Lightweight the Perfetto might be, but it retains all the characteristics that make the Gabba such a great jersey: the high neckline (far higher than usual for a summer orientated jersey), longer arm length to provide protection, a robust zip, the bum flap to stop road spray penetrating your shorts, plenty of reflective detailing and three roomy rear pockets with a red gauze base to aid the draining away of water.
A note on the pockets though: yes, they are a good size, but the inherent stretchiness of the Nano Light fabric makes it difficult to quickly stuff your accoutrements into them. Conversely, accessing the pockets is hindered too and is especially difficult when riding at a higher tempo. Fortunately they are very stretchy so one has to be a little more aggressive putting things into them, but one has to be careful when taking things out, as there is a danger that one will inadvertently dislodge some of the other contents.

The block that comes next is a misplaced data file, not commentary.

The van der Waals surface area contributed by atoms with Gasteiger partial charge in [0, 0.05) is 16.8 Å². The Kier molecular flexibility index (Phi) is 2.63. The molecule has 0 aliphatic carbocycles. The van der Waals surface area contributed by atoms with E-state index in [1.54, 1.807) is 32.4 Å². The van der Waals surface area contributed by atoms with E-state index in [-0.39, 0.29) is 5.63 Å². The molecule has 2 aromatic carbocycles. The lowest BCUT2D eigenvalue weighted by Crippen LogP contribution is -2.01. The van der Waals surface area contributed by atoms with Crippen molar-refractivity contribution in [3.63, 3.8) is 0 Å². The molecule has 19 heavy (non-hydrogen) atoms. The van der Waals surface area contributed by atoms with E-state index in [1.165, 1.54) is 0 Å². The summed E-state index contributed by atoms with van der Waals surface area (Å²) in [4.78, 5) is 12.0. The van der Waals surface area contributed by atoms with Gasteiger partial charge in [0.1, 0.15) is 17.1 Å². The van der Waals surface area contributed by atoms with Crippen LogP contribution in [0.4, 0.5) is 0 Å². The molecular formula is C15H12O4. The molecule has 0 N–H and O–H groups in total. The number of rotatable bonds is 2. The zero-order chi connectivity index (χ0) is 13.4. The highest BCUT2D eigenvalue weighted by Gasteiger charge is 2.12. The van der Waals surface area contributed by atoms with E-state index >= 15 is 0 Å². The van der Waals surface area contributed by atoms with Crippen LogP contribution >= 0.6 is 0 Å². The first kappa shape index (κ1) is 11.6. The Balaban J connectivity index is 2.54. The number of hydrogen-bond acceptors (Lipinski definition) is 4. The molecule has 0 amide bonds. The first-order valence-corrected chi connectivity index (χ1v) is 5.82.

When you first pull on the Perfetto, it does have a constrictive feel, but this disappears when one is in a riding position, bent over the top tube. The size Medium on my 39” chest fits like a glove and there is no bunching or sagging of material – all the better for ensuring that water can easily run-off. And run-off it does – even in quite persistent rain, the droplets simply bead together and roll away.
Caught in a brief or light summer shower and the moisture is flicked away with disdain by the Perfetto. It’s also worth pointing out that this is a versatile jersey. It doesn’t have to be raining to wear it. The Windstopper 150 fabric is a perfect foil for chillier winds and paired with a good baselayer, it’s going to provide a level of warmth and protection on colder days, when it is a touch too warm for a Gabba or a long sleeve jersey.